The main argument that members of the most influential education associations of North Carolina have against lifting the state mandated cap on the number of charter schools is that some of them under-perform. Never mind that despite the under-performance of many public schools, there is not a cap on public schools. This is the basis of an opinion piece by Terry Stoops of the John Locke Foundation.
Close All Bad Schools, Not Just Ones Labeled ‘Charter’
By Terry Stoops
A recent editorial in one of the state’s largest newspapers proclaimed, “If too many kids aren’t making the grade, neither are the [public charter] schools of which they’re a part, and no one is doing those students a favor to try to keep an underperforming school open.”
The editorial is right.
But we are not doing students a favor by keeping underperforming district schools open, either. It is time for the state to close underperforming public schools — charter and district alike.
The editorial followed the news that the state Office of Charter Schools recommended closing three low-performing charter schools — PreEminent and Torchlight Academy charter schools in Wake County and Provisions Academy charter school in Lee County. The schools’ supporters launched campaigns to buy time for improvement. Still, the evidence suggests that there are good reasons for the state to close these charter schools.
All three appeared to have poor or unstable leadership and failed to provide instruction that met the needs of their students. According to Department of Public Instruction audits and investigations, two of the three schools experienced administrative and fiscal mismanagement.
While closure is a constant threat to public charter schools, even the worst traditional public schools do not face the prospect of closure. It might not be feasible to close traditional public schools permanently. Nevertheless, the state could follow the Louisiana model and allow chronically low-performing district schools to reopen under the management of KIPP, Edison, or another private or charter entity that has a proven record of raising student achievement.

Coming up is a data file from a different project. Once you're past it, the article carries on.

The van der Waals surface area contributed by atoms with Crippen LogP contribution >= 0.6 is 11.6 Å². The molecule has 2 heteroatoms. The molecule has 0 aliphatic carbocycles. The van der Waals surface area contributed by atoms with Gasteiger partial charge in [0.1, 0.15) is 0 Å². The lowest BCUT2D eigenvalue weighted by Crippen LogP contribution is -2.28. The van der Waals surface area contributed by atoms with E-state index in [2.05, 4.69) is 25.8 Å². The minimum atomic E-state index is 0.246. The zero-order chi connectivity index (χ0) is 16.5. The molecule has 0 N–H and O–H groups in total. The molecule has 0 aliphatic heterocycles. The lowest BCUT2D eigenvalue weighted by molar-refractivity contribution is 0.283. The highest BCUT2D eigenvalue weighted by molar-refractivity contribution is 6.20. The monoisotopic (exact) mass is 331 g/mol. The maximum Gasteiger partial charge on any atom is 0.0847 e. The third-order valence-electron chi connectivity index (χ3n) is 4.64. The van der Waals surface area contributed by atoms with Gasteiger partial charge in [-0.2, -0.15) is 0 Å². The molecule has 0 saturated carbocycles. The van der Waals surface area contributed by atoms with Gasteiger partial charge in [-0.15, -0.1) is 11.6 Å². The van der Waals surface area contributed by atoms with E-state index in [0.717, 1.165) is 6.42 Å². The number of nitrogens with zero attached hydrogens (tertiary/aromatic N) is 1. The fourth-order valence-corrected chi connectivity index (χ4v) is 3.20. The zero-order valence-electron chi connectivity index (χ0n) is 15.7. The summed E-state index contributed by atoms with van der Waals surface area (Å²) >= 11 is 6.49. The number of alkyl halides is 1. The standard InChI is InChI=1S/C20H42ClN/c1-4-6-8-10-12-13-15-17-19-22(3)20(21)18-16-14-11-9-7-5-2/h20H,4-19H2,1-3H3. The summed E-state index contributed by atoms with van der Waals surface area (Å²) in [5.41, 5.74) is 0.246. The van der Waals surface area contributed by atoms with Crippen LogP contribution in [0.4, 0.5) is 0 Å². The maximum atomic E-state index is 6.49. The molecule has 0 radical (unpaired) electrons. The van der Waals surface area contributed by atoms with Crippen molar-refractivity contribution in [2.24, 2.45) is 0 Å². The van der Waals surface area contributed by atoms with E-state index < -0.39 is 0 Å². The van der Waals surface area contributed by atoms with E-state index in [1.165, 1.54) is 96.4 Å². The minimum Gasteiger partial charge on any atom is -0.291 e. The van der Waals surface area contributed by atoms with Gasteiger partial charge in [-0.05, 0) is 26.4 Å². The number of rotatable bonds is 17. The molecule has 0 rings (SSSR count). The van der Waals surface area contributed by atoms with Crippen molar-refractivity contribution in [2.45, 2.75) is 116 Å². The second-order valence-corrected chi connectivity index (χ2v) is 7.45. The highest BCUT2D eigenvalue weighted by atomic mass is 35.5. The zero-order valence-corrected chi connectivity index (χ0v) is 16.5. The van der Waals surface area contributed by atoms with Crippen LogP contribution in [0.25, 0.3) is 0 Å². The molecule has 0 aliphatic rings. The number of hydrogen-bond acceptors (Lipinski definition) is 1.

In 2003, the Louisiana legislature passed a law that gives the state authority to take over “academically unacceptable” district schools for at least five years. For this to occur, schools have had to “fail” under the school and district accountability program for four or more school years. The state solicits applications from charter school or independent public school operators, and chooses an operator that will best address the needs of the student population at the failed school.
The converted school is subject to school and district accountability standards and oversight by the Louisiana State Board of Elementary and Secondary Education. By most measures, the program has been a success.
A number of district schools in North Carolina have long histories of poor leadership, low-quality instruction, and deplorable student performance. Over the last six years, at least 40 N.C. high schools have failed to meet the low bar of at least 60 percent of their students passing state exams.
For example, since 2000, half of all students at high schools in Halifax, Northampton, and Hertford counties did not pass state standardized tests. A mere one-third of students at one high school in Durham passed state tests last year. One Guilford County high school has had a 21 percent drop in average test scores over the last six years.
State law permits local boards of education to close district schools, although the process is much more extensive than the one required for charter schools. The State Board of Education can choose to terminate or not renew a charter if a school fails to meet at least one of six educational, fiscal, or legal standards outlined in state law. The closure process for district schools requires the school board to conduct a thorough study of affected students’ welfare and conduct a public hearing.
The latter process also should be required of the State Board of Education when it proposes closing a charter school.
Closure is one of many accountability tools, and while never pleasant, it is occasionally necessary. As such, the state should hold all public schools — district and charter — to equal accountability standards.
Terry Stoops, a former public school teacher, is education policy analyst for the John Locke Foundation.